SAFE AS group photo

SAFE AS group photo

It wasn’t merely an estrogen overload. Nor was it the testosterone fest that usually fuels any group of skiers–male or female–that love to ski hard and fast. These ladies charge hard, but know how to manage risks. As Elyse says, it’s not just about charging hard today. It’s also about getting to go back out and do it again tomorrow. We all love to ski hard, to find that smooth line of snowy perfection and leave our mark on the mountain, our faces freezing into cold smiles. But it means nothing if you don’t make it back alive.

On Friday, we headed to Southback to find some untracked snow. With 3″ of new over a wind packed base, we hoped to find some nice turns. Even though we Crystal skiers are lamenting the slow start to the season, these professional skiers were thrilled. Michelle Parker called her two days skiing at Crystal the best of the season so far. Enthusiasm is infectious, and soon I, too, was caught up in the thrill of new snow, an all-girl crew, and the fun of rampaging around my local hill.

In all my years of skiing Southback, I have never discussed the conditions so much as I did with this group. Elyse asked specifics. Was this true backcountry we were headed into? Had the avalanche conditions changed? How was this terrain managed? She turned her beacon to receive and checked us all as we headed through the access gate.

At the summit of the King, we talked about rocks that I’d seen the day before hidden now by a mere skein of snow. Ingrid pointed to Brain Damage and we talked about where photographer Re Wikstrom should position herself. As Lel would say, the north side of the King is still at low tide. Rocks line Pin Ball, and shark teeth still poke out in various spots along the chutes. Instead of blindly charging into a line, these ladies asked questions, took their time and encouraged each other. It was safe, but fun. Careful but still exciting.

Elyse Saugstad dropping into Brain Damage

Elyse Saugstad dropping into Brain Damage

I followed Ingrid and Elyse into Brain Damage, while Michelle and Jackie dropped into Hourglass and Appliances. The chute is still a bit narrow at the top, and my heart raced a little hoping not to embarrass myself in front of two of the best skiers in the world. In the end, I held my own and embraced the camaraderie and high-fives at the bottom of the chute. Next, Re set up to take a few powder shots of the professionals. Journalist Megan Michelson and I held back while the others found their positions. Ingrid insisted Megan take the next line, and for a moment we all laughed. Megan reminded Ingrid that Re could sell a photo of her skiing powder and Megan and I would find another way down. But we both appreciated the gesture. For Ingrid, she wasn’t pretending. It really was about the skiing. “We’re all girls skiing today,” she said. And it was true.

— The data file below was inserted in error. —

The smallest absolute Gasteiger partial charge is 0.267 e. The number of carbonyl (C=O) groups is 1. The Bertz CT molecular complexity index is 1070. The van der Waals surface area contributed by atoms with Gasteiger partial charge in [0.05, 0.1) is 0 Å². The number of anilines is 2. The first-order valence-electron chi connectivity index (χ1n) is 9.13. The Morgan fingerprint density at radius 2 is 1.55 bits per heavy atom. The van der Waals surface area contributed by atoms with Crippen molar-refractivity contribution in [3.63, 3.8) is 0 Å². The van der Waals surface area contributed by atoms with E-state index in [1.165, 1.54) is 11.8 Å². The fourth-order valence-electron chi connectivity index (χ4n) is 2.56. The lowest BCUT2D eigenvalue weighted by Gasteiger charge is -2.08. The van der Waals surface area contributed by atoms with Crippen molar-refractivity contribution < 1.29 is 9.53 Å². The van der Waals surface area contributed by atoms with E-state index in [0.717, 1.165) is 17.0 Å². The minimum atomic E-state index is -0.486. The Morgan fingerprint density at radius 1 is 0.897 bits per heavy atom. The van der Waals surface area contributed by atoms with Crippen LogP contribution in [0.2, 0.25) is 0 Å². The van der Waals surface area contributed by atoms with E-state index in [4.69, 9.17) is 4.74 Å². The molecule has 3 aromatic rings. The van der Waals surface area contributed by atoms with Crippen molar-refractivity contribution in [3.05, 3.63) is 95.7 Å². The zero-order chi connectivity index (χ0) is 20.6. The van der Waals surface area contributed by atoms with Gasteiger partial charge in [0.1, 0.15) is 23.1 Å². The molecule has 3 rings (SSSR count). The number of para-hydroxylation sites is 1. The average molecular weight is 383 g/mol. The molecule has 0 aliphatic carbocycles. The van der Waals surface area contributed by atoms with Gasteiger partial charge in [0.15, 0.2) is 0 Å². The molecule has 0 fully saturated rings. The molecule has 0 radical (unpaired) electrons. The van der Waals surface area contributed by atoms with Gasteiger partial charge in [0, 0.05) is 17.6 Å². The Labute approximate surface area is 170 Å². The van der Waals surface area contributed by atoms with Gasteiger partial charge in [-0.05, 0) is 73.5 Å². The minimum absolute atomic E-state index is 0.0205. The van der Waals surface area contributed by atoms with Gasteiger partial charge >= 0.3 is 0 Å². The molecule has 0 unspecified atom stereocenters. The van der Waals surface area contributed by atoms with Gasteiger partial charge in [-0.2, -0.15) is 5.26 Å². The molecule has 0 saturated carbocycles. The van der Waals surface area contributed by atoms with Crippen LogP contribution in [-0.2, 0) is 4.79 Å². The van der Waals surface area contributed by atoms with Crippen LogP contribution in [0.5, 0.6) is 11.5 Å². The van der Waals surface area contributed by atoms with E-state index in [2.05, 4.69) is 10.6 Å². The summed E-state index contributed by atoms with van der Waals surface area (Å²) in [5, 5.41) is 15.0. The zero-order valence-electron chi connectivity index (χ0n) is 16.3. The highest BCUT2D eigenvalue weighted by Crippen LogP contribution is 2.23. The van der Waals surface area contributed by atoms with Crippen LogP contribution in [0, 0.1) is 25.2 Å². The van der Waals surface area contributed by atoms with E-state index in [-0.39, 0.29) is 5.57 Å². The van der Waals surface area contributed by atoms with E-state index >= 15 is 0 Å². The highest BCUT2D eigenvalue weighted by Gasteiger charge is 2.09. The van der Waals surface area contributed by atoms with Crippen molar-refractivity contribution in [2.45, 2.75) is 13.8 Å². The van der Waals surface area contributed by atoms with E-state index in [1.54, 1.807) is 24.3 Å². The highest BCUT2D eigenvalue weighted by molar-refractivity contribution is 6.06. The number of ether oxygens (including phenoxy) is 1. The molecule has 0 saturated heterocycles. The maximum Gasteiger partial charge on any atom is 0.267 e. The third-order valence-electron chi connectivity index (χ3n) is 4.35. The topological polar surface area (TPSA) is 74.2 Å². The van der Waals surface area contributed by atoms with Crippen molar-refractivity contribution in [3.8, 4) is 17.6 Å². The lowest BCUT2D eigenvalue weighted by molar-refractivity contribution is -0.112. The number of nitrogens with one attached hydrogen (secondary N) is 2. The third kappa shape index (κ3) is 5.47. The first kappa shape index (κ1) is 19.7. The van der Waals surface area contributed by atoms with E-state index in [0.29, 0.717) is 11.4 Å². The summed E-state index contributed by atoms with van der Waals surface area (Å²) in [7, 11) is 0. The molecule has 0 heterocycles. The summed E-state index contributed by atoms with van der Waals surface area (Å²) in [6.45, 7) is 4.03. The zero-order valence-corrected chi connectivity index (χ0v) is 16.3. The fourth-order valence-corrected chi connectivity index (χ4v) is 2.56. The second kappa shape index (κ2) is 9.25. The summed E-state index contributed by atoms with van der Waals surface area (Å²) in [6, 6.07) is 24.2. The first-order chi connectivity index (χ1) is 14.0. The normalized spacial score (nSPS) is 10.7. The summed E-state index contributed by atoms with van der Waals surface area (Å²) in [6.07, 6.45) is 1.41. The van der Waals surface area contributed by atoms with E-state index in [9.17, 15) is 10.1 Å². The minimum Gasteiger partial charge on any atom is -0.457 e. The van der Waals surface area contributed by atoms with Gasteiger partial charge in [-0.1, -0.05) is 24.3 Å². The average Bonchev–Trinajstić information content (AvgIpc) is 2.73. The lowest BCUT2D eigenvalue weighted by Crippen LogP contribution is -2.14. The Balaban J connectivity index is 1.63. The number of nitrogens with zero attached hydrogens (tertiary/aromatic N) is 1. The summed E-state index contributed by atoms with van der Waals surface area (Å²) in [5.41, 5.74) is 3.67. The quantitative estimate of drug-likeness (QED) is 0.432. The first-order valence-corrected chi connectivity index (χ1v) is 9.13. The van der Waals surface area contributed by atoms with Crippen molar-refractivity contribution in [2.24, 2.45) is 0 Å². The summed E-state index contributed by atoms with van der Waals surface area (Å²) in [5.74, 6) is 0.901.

These women are leaders in the ski industry. Not only do they ski with power and grace, beauty and fluidity, they also model how to do so prudently. This balancing act requires humility and honesty. For these women, it isn’t an act. They walk  their talk. And do so with passion.

The S.A.F.E. A.S. clinics conclude today with the final one at Stevens Pass. For Elyse, the lessons she learned during and after the tragic avalanche accident that took place near Stevens two years ago come full circle. I spoke to her Saturday night about her willingness to teach others through her own tragedy. She wanted to give something back, she said. She hopes that through teaching women to make prudent choices in the backcountry, they can enjoy the mountains and live to tell about it.

Women’s Ski Day at Crystal Mountain

Standard

WomensDay2013Hey Ladies! This Saturday is International Women’s Ski Day, and Crystal Mountain is hosting. That means you can come with your gal pals, meet new ones, take laps in the park or Southback, drink wine afterwards, and you get a discount. Kind of like ladies night at the bar but so much more fun (because this one is really for you). The details (from Crystal Mountain website) are below. I’ll be there too. So stop by and say hello.

K2 is declaring Saturday, December 14th, 2013 to be International Women’s Ski Day. Females are encouraged all over the world to just get out and ski! Women who mention “International Women’s Ski Day” at the ticket window will receive a $10 discount on your ski lift ticket. Meet other women, get a tour of the mountain, practice your beacon skills, try out some demo skis (conditions permitting), shred the hill and then meet from 3:30pm-5:30pm at the Summit House for a special hosted wine and cheese event with $5 appetizer plates and drink specials. Girls can either head into the Summit House after their last run or take the gondola up no later than 3:30pm. The gondola will shut down during Apres and begin downloading everyone at 5:30. Everyone must be downloaded by 6pm. KEEP IN MIND THAT IT DOES NOT MATTER WHAT BRAND YOU SKI ON! This day is to simply encourage females to go skiing, regardless of what type of skis you use.